Field & Stream Online Editors
Field & Stream Online Editors

There was a time when bootlaces continually gave me fits. They’d always break at inopportune times-like when I was in a rush to make it to my deer stand before daybreak. They’d also be nearly impossible to untie when they were caked with snow, my fingers were cold, and I desperately needed to get at a stone embedded in my heel.

After years of frustration, I decided to substitute the laces in my hunting boots with parachute cord-a strong, thin rope that I have used for other functions. That was five years ago. The boots have long since worn out, but those same shoelaces now adorn a new pair, and all my other footwear is strung with this durable cord. It has worked especially well in my wading boots, which take an endless pounding from streambed rocks throughout the trout season.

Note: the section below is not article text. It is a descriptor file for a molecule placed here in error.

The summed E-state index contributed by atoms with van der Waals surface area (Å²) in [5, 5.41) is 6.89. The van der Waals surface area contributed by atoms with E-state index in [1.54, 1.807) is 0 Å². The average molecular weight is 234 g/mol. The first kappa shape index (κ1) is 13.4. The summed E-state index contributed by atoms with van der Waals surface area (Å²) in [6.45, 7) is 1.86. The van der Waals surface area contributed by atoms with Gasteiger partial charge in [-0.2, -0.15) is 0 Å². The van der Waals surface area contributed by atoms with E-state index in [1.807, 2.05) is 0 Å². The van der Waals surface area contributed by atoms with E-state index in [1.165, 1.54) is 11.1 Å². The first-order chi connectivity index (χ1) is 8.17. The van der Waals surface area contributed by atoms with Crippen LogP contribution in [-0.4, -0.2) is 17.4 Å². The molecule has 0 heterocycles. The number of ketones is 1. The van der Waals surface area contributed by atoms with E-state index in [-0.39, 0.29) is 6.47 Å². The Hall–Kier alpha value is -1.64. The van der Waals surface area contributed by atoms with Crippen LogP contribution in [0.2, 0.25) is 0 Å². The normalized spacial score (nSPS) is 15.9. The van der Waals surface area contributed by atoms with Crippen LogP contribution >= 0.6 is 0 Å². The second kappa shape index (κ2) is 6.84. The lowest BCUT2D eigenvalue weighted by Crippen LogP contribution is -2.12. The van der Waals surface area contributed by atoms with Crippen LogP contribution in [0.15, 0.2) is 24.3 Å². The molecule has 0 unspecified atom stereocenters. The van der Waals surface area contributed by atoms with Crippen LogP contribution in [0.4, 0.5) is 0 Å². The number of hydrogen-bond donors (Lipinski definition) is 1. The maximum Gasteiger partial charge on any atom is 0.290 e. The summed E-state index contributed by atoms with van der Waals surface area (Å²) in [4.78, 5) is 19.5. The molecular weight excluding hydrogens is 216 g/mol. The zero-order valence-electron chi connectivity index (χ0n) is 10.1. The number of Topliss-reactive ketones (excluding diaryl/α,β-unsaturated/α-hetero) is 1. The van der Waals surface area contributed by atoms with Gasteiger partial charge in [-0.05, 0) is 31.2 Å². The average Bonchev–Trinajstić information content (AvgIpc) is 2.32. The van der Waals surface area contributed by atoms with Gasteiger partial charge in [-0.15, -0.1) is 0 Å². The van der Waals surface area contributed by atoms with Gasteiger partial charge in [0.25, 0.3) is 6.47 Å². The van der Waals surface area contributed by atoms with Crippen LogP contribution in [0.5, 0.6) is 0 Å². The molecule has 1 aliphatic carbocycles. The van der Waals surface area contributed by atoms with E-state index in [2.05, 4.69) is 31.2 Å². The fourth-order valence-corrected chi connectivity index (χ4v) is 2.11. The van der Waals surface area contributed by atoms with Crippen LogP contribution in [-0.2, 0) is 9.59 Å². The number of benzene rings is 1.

Only 3/16 inch in diameter and sometimes referred to as 550 cord (for its 550-pound breaking strength), parachute cord won’t stretch or abrade the way conventional laces do. And it is much easier to undo, even when wet and tied in multiple knots. Because of this, I tie mine in square knots, which rarely come undone and don’t leave any dangling loops to snag on brush. Melt the ends with a lighter to keep them from unraveling. The olive-drab color blends in nicely with any hunting garb, but perhaps parachute cord’s best attribute is its price. One set of sure-to-break conventional laces can cost about $2, whereas 100 feet of parachute cord runs about five bucks at military surplus stores and will outfit a lifetime’s worth of boots. A final note: By making the laces longer than needed and wrapping the excess around your ankle before tying them, you’ll always have some extra cord handy for emergencies.